3) Create a schedule and routine for your day. When are you getting up to get to work? What do you work on first. For example, I always work on WAHS tasks first and then move on to client work. Always.

4) Set boundaries around potential interruptions. Don’t check email or social media willy nilly. Set a time to check and deal with email so it’s a part of the day and not something that interrupts your work flow. Do the same with social media. In fact, you might want to use a browser add-on such as LeechBlock (Firefox) or Nanny (Chrome), which will block you from accessing sites for periods of time while you’re supposed to be working. Also, turn the ringer off on your phone or learn to not answer it unless you know it’s from someone important (as in an emergency).

5) Build in breaks. Every hour or two, stop, stretch, get coffee or take a short walk. Movement helps get the blood and creative juices flowing.

6) Delegate the busy work. Consider hiring a virtual assistant to take care of work that needs to be done, but not necessarily by you. Virtual assistants can answer email, do customer service, update websites, schedule social media and more.

Productivity requires a plan and focus. Schedules, routines and to-do lists help with the planning, while setting boundaries helps prevent interruptions that get in the way of focus. Using the six tips above, you should be able to get more done in less time, leaving you more time for personal pursuits.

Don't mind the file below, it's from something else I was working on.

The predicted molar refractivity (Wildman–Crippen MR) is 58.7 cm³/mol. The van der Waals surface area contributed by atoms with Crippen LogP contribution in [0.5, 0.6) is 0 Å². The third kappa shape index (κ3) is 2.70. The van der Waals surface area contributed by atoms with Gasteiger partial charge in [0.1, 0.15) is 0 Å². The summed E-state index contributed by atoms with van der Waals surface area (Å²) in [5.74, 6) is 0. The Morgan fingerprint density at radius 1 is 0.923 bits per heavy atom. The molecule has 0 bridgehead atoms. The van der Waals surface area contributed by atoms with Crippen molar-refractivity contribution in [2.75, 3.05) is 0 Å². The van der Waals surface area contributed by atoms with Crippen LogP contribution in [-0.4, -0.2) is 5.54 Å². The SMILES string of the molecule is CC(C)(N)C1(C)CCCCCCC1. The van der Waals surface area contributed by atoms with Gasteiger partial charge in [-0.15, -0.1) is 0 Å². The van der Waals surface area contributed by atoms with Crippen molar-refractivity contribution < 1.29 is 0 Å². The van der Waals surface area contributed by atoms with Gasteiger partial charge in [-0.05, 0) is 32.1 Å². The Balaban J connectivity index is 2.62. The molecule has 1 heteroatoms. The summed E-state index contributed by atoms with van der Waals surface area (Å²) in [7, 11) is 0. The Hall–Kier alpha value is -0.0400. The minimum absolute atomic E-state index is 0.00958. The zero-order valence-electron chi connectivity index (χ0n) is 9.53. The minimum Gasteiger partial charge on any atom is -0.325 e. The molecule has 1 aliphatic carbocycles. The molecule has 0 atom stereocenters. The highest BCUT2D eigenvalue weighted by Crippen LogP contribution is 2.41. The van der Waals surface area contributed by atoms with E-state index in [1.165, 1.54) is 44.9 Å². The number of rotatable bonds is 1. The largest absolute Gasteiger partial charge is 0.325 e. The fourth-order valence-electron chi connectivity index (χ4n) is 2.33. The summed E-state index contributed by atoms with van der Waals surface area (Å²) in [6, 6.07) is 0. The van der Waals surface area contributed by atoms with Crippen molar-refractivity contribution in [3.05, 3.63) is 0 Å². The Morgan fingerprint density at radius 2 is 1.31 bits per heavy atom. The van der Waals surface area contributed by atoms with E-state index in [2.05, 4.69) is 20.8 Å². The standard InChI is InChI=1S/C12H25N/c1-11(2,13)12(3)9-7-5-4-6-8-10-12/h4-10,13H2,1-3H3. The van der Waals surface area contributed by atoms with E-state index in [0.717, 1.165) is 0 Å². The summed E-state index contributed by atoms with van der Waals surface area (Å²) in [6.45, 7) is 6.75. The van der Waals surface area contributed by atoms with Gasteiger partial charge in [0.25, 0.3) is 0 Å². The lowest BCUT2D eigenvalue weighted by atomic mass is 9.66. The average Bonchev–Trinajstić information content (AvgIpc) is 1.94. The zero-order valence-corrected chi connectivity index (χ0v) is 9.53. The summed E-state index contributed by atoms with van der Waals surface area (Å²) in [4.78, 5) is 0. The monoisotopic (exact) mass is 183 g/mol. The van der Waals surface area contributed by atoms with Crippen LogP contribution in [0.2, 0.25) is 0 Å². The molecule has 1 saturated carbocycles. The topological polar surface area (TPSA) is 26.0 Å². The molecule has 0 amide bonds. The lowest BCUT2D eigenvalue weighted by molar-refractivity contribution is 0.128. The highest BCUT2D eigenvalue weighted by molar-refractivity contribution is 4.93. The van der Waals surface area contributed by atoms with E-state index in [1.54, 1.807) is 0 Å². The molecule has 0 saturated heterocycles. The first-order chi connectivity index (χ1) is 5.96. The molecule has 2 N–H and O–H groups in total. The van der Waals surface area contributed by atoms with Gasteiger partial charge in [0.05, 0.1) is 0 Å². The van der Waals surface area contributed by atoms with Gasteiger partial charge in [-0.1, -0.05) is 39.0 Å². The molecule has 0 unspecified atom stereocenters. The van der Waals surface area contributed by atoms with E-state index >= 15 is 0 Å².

About Leslie Truex
Leslie Truex is an ideaphoric writer, speaker, entrepreneur, social worker and mom trying to do it all from the comfort of her home. Since 1998, she's been helping others create careers they love by providing work-at-home information and resources through Work-At-Home Success.
Connect with Leslie: Facebook | Twitter | LinkedIn | Google + | Pinterest
Sign up for the newsletter below to get more great tools and resources.



Note: Work-At-Home Success contains advertising as well as screened work-at-home jobs and resources. Some posts may contain affiliate links, which means I may receive compensation if you register or buy using the link. Occasionally, WAHS publishes "Supporting Contributor" posts or paid reviews for which compensation is paid. These posts are marked as such. All opinions are my own. Click here for full details and disclosures.